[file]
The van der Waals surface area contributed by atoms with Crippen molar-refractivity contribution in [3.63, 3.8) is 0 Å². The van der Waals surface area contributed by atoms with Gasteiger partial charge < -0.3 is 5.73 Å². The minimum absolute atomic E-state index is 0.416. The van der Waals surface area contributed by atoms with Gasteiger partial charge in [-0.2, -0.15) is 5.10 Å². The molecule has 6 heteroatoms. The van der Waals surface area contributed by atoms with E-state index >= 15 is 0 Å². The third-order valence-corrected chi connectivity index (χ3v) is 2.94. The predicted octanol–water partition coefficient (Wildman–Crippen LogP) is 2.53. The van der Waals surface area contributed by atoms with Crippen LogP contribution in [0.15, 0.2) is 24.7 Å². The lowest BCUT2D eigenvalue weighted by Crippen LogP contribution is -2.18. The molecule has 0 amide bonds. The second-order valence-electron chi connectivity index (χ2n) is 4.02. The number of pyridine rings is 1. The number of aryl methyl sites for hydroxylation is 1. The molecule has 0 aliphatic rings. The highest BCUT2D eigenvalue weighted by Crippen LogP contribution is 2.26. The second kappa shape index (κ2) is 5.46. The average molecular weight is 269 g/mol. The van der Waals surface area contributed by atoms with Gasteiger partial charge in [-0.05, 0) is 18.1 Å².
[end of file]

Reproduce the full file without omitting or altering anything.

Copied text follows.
The van der Waals surface area contributed by atoms with Crippen molar-refractivity contribution in [3.63, 3.8) is 0 Å². The van der Waals surface area contributed by atoms with Gasteiger partial charge < -0.3 is 5.73 Å². The minimum absolute atomic E-state index is 0.416. The van der Waals surface area contributed by atoms with Gasteiger partial charge in [-0.2, -0.15) is 5.10 Å². The molecule has 6 heteroatoms. The van der Waals surface area contributed by atoms with E-state index >= 15 is 0 Å². The third-order valence-corrected chi connectivity index (χ3v) is 2.94. The predicted octanol–water partition coefficient (Wildman–Crippen LogP) is 2.53. The van der Waals surface area contributed by atoms with Crippen LogP contribution in [0.15, 0.2) is 24.7 Å². The lowest BCUT2D eigenvalue weighted by Crippen LogP contribution is -2.18. The molecule has 0 amide bonds. The second-order valence-electron chi connectivity index (χ2n) is 4.02. The number of pyridine rings is 1. The number of aryl methyl sites for hydroxylation is 1. The molecule has 0 aliphatic rings. The highest BCUT2D eigenvalue weighted by Crippen LogP contribution is 2.26. The second kappa shape index (κ2) is 5.46. The average molecular weight is 269 g/mol. The van der Waals surface area contributed by atoms with Gasteiger partial charge in [-0.05, 0) is 18.1 Å².